Date: Mon, 24 May 1999 14:41:09 +0700 From: James Clark <email@example.com> To: firstname.lastname@example.org Subject: Jade/DSSSL future
Note: This note from James Clark is part of a wider conversation about Jade/DSSSL held on the (Mulberry) DSSSList; see the May/June 1999 threads with subjects "Jade Maintenance," "Jade/DSSSL future," and "More on the Future of DSSSL."
Adam Di Carlo wrote:
> Honestly, I haven't seen
> any sort of comprehensive analysis of what is wrong with Jade at this
> time, and what priorities should be. AFAIK, I have seen the following
> pointed out, and this is how I would prioritize it:
My priorities would be a bit different.
> * some misc DSSSL features and operators missing (there was a patch
> submitted on this list which looked pretty good to me)
A lot of these can be trivially implemented with the existing operators, and there's little performance benefit in implementing them in C++, in fact there may be a loss because of code bloat. A better solution for such operators would be an ability to automatically preload a startup file with function definitions (you have to be careful to ensure that these preloaded definitions work even when other primitives get redefined).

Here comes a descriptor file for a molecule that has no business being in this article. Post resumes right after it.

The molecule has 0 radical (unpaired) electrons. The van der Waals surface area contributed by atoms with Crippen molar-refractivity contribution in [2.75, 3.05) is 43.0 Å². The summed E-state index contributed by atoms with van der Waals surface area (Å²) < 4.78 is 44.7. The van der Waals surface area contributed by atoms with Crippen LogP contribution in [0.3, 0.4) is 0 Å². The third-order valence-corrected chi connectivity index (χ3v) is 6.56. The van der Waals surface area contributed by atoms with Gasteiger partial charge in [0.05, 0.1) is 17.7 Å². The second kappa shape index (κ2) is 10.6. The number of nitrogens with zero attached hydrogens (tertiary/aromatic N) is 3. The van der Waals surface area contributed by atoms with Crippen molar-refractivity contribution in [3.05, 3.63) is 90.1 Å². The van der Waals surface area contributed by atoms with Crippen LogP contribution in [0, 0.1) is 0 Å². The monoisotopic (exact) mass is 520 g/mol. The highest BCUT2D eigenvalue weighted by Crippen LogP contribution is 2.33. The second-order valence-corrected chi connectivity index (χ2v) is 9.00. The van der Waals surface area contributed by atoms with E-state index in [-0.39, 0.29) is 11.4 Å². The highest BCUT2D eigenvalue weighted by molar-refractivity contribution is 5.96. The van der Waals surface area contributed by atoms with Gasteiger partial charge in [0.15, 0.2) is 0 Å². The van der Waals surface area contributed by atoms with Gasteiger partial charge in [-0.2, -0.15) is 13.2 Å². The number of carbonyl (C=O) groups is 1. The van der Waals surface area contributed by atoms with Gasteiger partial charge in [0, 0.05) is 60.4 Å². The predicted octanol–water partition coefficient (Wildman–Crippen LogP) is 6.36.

I agree that it would be nice to have the operators that cannot be defined in terms of the others, but I don't think this will make a big difference to the overall utility of Jade.
> * the proper DSSSL transformation language is missing (I'm not sure
> if this is worth implementing -- it would seem that DTD-to-DTD